He's popular on the left, but these days Chomsky is barely more popular in media-dominant neoliberal and neoconservative circles than is, say, Paul Gottfried. I can recall reading long articles by Chomsky in the LA Times in 1975-76 denouncing the Ford Administration for giving the greenlight to Indonesia to take over the decolonized Portuguese colony of East Timor (which look prescient in retrospect), but it doesn't appear that the LA Times has published anything by Chomsky in the last three years.
Still, a not implausible dual case can be made for Chomsky’s importance:
- As a scientist-philosopher, his work in linguistics going back to the late 1950s in which he attacked the dominant behaviorist assumptions of the time and implied the existence of a human language instinct had a crucial liberating effect on science, marking the return to a more realistic balance between nurture and nature.
- The ascent of America to the status of world's only superpower over the last 20 years just makes Chomsky's relentless critique of American foreign policy that much more relevant. Americans like to think of the U.S. as the plucky underdog, but, these days, we're the overdog.
Moreover, Chomsky’s negative critique of American foreign policy isn't much weighted down by his positive ideology -- which his former colleague Steven Pinker calls a sort of romantic left anarchism, epitomized briefly by the kind of spontaneously forming local workers’ collectives that Orwell saluted in Homage to Catalonia -- which seems too quaint to take seriously as a threatening alternative.
To this, I might add that Chomsky’s functional prose style probably doesn’t lose much in translation. And, of course, his default anti-Americanism is popular with non-Americans and unpopular with Americans.
Chomsky’s perspective on American foreign policy is, roughly, that nothing much has changed over the last century since, say, the Taft Administration. Just as Washington pushed around Latin American banana republics a century ago for the benefit of American business interests, so Washington pushes around the rest of the world today, and for similar reasons.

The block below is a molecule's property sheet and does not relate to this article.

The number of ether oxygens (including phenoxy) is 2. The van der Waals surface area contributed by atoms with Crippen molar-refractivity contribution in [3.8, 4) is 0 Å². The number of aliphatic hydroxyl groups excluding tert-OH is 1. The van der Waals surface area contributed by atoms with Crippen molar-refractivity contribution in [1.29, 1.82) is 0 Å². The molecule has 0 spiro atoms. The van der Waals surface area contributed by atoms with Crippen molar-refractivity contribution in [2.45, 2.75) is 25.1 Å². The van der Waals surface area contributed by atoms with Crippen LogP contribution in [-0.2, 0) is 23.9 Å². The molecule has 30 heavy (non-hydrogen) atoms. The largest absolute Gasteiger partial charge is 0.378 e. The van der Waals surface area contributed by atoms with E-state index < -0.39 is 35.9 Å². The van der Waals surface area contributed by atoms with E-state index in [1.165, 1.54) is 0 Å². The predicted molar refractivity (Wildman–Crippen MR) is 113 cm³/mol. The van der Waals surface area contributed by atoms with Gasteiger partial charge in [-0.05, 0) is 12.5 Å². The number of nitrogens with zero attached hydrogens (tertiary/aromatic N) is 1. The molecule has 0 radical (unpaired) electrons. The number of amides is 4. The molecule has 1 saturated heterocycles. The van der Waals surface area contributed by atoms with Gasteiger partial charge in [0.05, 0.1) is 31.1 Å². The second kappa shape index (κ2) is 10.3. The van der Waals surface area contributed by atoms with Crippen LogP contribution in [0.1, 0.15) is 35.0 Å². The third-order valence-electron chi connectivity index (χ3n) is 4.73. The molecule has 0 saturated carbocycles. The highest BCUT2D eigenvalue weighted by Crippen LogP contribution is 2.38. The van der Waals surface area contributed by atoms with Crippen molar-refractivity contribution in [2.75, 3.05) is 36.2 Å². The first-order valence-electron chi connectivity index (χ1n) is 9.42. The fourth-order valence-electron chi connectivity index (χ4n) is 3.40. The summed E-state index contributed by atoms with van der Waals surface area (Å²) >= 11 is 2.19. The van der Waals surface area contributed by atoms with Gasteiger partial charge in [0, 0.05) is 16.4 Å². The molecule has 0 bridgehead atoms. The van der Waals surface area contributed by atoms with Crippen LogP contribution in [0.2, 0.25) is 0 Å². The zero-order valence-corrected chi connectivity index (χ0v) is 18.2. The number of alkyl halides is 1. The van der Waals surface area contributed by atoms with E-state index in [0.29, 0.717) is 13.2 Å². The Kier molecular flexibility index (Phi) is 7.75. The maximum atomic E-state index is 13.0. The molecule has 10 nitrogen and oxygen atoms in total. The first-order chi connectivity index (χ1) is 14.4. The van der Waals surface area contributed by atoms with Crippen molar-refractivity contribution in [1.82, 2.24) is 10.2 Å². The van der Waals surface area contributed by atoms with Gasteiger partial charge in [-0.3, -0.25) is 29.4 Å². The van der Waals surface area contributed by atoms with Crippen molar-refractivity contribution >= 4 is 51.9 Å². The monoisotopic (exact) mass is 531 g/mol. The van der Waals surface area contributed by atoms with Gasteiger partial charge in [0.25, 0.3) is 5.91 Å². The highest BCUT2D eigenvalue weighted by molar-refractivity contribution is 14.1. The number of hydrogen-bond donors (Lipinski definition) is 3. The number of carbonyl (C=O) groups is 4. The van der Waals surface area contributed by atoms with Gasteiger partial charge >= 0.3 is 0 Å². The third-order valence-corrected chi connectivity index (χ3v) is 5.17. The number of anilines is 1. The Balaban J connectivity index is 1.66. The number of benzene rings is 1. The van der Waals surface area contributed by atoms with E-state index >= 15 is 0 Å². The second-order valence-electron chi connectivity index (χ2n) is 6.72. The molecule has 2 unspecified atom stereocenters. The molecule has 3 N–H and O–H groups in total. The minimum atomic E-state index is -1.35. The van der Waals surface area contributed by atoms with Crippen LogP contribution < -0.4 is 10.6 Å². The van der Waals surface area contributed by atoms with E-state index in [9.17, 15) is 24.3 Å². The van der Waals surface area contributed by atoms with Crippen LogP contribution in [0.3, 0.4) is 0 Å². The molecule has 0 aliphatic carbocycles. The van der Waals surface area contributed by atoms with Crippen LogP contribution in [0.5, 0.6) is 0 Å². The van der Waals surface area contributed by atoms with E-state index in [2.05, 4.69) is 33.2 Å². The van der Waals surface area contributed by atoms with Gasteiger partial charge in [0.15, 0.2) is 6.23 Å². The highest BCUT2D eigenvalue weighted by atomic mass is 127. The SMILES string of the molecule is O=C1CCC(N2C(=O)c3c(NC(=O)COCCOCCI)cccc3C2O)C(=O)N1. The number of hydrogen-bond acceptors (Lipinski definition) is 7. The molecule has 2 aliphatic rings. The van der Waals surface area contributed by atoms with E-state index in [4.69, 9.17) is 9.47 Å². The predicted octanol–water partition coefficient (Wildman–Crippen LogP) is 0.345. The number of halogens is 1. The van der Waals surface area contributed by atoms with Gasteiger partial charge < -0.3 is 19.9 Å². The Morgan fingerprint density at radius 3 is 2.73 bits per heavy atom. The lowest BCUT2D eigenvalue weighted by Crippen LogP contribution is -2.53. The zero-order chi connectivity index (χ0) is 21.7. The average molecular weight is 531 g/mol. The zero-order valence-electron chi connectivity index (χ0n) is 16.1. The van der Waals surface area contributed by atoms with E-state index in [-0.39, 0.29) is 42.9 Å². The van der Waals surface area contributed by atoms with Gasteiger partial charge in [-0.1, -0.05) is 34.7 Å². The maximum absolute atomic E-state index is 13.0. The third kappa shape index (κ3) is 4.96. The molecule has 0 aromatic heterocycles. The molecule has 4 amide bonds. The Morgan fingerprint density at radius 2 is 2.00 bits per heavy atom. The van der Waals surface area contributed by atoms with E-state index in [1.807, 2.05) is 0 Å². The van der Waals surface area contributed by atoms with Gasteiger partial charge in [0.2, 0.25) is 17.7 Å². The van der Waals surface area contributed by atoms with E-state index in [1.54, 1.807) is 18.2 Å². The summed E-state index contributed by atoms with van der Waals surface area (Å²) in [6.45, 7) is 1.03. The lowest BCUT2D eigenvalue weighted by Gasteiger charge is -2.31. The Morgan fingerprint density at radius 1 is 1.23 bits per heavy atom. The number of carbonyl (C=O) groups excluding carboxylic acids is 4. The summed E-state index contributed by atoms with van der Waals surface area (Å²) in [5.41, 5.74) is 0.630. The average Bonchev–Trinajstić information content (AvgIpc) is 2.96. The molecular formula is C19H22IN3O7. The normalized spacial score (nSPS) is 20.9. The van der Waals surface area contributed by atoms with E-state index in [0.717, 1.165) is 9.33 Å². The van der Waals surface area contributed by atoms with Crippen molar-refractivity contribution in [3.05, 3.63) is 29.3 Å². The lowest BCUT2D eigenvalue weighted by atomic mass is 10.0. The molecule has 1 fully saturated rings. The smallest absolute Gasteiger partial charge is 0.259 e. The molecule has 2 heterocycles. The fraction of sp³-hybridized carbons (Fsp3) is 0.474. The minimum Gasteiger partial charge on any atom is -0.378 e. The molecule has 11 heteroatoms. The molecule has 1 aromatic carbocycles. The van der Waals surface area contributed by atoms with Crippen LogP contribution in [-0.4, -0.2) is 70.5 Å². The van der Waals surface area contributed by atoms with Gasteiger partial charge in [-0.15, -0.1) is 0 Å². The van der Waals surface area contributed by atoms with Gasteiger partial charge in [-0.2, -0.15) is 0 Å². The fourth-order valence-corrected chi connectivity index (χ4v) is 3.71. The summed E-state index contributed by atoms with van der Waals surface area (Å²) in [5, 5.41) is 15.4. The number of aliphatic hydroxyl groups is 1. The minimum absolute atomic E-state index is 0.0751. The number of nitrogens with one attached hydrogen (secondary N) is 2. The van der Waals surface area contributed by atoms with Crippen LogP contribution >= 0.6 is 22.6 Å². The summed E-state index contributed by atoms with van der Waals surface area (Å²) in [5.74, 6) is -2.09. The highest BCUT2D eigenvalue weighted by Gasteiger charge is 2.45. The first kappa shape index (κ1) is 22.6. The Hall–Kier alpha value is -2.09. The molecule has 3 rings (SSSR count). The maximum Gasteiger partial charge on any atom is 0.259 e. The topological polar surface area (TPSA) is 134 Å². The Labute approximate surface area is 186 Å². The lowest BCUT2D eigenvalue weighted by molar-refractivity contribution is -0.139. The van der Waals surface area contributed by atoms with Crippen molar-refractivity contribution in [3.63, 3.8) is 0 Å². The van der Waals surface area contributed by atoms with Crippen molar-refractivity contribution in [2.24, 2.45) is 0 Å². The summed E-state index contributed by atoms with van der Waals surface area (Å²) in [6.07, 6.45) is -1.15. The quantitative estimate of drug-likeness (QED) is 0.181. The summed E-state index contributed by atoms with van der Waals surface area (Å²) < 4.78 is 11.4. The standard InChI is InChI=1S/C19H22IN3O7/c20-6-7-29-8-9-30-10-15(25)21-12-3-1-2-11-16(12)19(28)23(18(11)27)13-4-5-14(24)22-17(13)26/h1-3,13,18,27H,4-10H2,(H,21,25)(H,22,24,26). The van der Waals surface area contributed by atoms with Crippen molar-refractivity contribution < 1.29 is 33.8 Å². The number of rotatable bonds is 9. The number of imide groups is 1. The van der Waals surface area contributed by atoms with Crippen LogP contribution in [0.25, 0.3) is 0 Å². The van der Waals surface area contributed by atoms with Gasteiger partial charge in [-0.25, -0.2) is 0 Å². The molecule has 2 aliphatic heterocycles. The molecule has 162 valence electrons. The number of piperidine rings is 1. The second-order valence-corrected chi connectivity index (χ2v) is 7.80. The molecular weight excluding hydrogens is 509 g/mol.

Chomsky’s standpoint is helpful. After all, if the U.S. found it rational to behave like that in the pre-ideological age of the early 20th Century, why wouldn’t it also behave like that in the post-ideological age of the early 21st Century? We know a lot about how Great Powers traditionally act, so why should all that knowledge be useless today?
At minimum, I would argue (Chomsky, of course, argues much more), the Greatest Power throws its weight around to dissuade Lesser Powers from throwing their weight around. Yet, even that it is seldom admitted in the neolib-neocon-dominated mainstream media. Instead, American muscle-flexing is due to the threat posed by Taliban sexism or whatever.
There is one successful alternative model to the Washington Consensus of globalist capitalism: what might be called "national capitalism," which worked well in East Asia. For that matter, tariff-protected national development worked well a century and more ago both in the Robber Barons' America and in Bismarck's Germany, which Chomsky often points out. To take a random example, here's a 2007 Harvard Crimson article where he sounds like a more politically correct Pat Buchanan:
Asserting that the U.S. had high tariff levels up through the 1950s, Chomsky attacked today’s global economic system for having served to transfer wealth from developing nations to the developed world.
He argued that the West had grown rich by relying on tariffs and industrial policy, and that whatever economic growth the developing world had seen following World War II had resulted from their use of similar protectionist trade policies.
“When these measures were banned during the neoliberal period of the 1970s, growth rates in the developing world decreased dramatically,” Chomsky said.
He said that if African nations want to achieve higher rates of economic growth, they should “look to the East Asian Tigers in the 70s and 80s, who expanded economically by violating the [World Trade Organization] rules.”
Still, Chomsky's can't get too excited about the success of, say, Samsung because of his old-fashioned quasi-Titoist workers' collectivist ideology. He worked on an Israeli kibbutz as a youth (where he was disturbed by the pro-Stalinist sympathies), and he remains, in some ways, The Last Kibbutznik.
In the mid-1980s, the South Korean Hyundai and the Yugoslavian Yugo both went on sale in the U.S. The Hyundai was bad, but not as awful as the Yugo. You'll notice that Hyundai is still around but the not the Yugo (nor Yugoslavia, either). Chomsky's economic theory is the Yugo of ideologies.